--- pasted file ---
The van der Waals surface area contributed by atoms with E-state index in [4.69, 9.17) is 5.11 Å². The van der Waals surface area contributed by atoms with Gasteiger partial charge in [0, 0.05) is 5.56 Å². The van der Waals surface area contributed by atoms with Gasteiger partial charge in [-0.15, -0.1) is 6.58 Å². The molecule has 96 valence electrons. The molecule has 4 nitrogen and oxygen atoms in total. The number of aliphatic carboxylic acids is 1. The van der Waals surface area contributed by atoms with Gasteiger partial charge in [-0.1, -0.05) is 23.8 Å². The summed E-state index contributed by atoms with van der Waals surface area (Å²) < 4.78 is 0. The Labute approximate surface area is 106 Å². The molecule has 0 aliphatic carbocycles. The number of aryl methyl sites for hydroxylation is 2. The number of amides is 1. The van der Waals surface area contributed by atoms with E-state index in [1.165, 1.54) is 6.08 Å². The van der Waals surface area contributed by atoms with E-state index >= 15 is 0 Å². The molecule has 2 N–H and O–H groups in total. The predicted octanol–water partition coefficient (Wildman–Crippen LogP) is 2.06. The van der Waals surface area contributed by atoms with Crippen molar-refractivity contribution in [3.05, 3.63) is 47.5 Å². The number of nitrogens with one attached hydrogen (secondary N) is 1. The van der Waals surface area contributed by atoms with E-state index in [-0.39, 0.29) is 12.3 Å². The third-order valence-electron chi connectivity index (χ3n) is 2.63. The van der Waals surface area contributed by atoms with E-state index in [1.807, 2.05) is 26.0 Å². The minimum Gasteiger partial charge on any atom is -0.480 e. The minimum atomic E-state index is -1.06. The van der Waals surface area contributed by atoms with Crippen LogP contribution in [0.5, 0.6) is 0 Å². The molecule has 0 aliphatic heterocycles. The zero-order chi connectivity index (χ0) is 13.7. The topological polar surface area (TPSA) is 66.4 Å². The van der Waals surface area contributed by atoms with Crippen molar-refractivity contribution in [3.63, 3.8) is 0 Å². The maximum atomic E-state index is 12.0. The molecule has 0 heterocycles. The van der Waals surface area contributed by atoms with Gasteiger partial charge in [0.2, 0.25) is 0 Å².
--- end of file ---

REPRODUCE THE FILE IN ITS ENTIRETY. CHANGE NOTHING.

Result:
The van der Waals surface area contributed by atoms with E-state index in [4.69, 9.17) is 5.11 Å². The van der Waals surface area contributed by atoms with Gasteiger partial charge in [0, 0.05) is 5.56 Å². The van der Waals surface area contributed by atoms with Gasteiger partial charge in [-0.15, -0.1) is 6.58 Å². The molecule has 96 valence electrons. The molecule has 4 nitrogen and oxygen atoms in total. The number of aliphatic carboxylic acids is 1. The van der Waals surface area contributed by atoms with Gasteiger partial charge in [-0.1, -0.05) is 23.8 Å². The summed E-state index contributed by atoms with van der Waals surface area (Å²) < 4.78 is 0. The Labute approximate surface area is 106 Å². The molecule has 0 aliphatic carbocycles. The number of aryl methyl sites for hydroxylation is 2. The number of amides is 1. The van der Waals surface area contributed by atoms with E-state index in [1.165, 1.54) is 6.08 Å². The van der Waals surface area contributed by atoms with E-state index >= 15 is 0 Å². The molecule has 2 N–H and O–H groups in total. The predicted octanol–water partition coefficient (Wildman–Crippen LogP) is 2.06. The van der Waals surface area contributed by atoms with Crippen molar-refractivity contribution in [3.05, 3.63) is 47.5 Å². The number of nitrogens with one attached hydrogen (secondary N) is 1. The van der Waals surface area contributed by atoms with E-state index in [-0.39, 0.29) is 12.3 Å². The third-order valence-electron chi connectivity index (χ3n) is 2.63. The van der Waals surface area contributed by atoms with E-state index in [1.807, 2.05) is 26.0 Å². The minimum Gasteiger partial charge on any atom is -0.480 e. The minimum atomic E-state index is -1.06. The van der Waals surface area contributed by atoms with Crippen LogP contribution in [0.5, 0.6) is 0 Å². The molecule has 0 aliphatic heterocycles. The zero-order chi connectivity index (χ0) is 13.7. The topological polar surface area (TPSA) is 66.4 Å². The van der Waals surface area contributed by atoms with Crippen molar-refractivity contribution in [3.63, 3.8) is 0 Å². The maximum atomic E-state index is 12.0. The molecule has 0 heterocycles. The van der Waals surface area contributed by atoms with Gasteiger partial charge in [0.2, 0.25) is 0 Å².